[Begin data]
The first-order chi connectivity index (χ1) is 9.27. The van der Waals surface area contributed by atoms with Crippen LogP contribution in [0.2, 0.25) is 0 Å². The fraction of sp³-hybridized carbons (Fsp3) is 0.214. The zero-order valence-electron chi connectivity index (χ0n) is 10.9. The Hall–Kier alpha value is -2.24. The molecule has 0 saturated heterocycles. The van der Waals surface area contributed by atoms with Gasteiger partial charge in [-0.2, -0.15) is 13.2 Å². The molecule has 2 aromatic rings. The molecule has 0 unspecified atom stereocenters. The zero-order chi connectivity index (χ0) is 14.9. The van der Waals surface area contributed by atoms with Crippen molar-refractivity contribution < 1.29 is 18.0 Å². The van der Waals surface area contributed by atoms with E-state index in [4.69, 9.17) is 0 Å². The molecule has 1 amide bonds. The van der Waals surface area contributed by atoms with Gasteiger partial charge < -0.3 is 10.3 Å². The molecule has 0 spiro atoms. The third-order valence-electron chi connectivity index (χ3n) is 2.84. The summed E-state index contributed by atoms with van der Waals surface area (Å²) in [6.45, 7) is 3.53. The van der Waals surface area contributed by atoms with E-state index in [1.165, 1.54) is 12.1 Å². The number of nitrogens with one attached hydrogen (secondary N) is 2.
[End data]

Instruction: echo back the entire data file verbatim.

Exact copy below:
The first-order chi connectivity index (χ1) is 9.27. The van der Waals surface area contributed by atoms with Crippen LogP contribution in [0.2, 0.25) is 0 Å². The fraction of sp³-hybridized carbons (Fsp3) is 0.214. The zero-order valence-electron chi connectivity index (χ0n) is 10.9. The Hall–Kier alpha value is -2.24. The molecule has 0 saturated heterocycles. The van der Waals surface area contributed by atoms with Gasteiger partial charge in [-0.2, -0.15) is 13.2 Å². The molecule has 2 aromatic rings. The molecule has 0 unspecified atom stereocenters. The zero-order chi connectivity index (χ0) is 14.9. The van der Waals surface area contributed by atoms with Crippen molar-refractivity contribution < 1.29 is 18.0 Å². The van der Waals surface area contributed by atoms with E-state index in [4.69, 9.17) is 0 Å². The molecule has 1 amide bonds. The van der Waals surface area contributed by atoms with Gasteiger partial charge < -0.3 is 10.3 Å². The molecule has 0 spiro atoms. The third-order valence-electron chi connectivity index (χ3n) is 2.84. The summed E-state index contributed by atoms with van der Waals surface area (Å²) in [6.45, 7) is 3.53. The van der Waals surface area contributed by atoms with E-state index in [1.165, 1.54) is 12.1 Å². The number of nitrogens with one attached hydrogen (secondary N) is 2.